Currently, we face the results of the dot com bubble whose correction was diverted by the housing bubble which in turn was diverted by the bailout bubble. The bailout bubble is still inflating. Our economy is clearly ill, however, the corrections needed have been delayed.  We should have had a serious correction following the dot com bubble. Instead we had a small correction followed by a real-estate bubble. The real-estate bubble should have caused an even greater recession but government bailouts have delayed the correction. Now we face a bailout bubble. This bubble will have a direct impact on the purchasing power of the dollar and lead to a dollar crises if it continues. In short, we are headed for a long drawn out depression because the economy is being artificially managed to avoid the pain of correction. Correction is needed simply because interest rates were artificially kept low for over a decade in an effort to fuel economic activity. Central planning is no substitute for the free market. These low-interest rates are now an obsticle for savings. Savings is desperately need so that the capital for higher-order production can be naturally created and the market timing restored.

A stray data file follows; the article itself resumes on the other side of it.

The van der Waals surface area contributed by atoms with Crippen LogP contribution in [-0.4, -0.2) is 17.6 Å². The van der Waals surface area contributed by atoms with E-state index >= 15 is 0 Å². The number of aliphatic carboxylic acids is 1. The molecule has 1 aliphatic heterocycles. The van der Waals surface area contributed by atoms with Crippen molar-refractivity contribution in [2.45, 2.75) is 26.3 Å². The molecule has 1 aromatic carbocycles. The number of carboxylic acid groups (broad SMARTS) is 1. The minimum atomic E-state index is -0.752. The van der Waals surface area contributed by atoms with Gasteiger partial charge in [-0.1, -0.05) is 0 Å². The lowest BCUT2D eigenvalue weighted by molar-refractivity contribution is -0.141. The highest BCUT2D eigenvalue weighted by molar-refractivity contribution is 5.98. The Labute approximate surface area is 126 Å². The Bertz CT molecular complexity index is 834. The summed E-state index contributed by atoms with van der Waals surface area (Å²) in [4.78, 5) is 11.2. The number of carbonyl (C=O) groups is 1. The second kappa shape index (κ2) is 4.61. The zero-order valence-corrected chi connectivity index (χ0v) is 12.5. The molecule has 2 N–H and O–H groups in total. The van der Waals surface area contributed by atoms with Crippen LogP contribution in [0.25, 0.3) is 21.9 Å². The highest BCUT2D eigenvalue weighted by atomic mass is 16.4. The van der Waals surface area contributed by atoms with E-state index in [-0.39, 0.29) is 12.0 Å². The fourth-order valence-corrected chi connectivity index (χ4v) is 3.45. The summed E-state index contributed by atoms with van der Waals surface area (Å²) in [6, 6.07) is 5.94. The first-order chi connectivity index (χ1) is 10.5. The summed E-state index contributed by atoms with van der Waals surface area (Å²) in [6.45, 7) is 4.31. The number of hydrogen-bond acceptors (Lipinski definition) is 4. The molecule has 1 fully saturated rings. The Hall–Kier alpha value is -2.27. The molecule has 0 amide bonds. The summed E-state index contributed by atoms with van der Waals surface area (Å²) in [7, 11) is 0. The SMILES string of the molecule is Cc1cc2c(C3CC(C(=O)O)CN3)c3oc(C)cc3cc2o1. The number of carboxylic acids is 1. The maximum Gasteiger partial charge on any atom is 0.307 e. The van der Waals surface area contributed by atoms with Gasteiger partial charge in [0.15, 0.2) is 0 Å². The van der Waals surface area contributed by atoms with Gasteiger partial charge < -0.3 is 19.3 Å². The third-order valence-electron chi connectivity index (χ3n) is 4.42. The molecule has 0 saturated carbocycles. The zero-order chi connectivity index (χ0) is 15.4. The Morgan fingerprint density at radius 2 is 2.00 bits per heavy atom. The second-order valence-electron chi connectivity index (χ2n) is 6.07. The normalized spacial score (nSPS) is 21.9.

The Importance of High-Order Production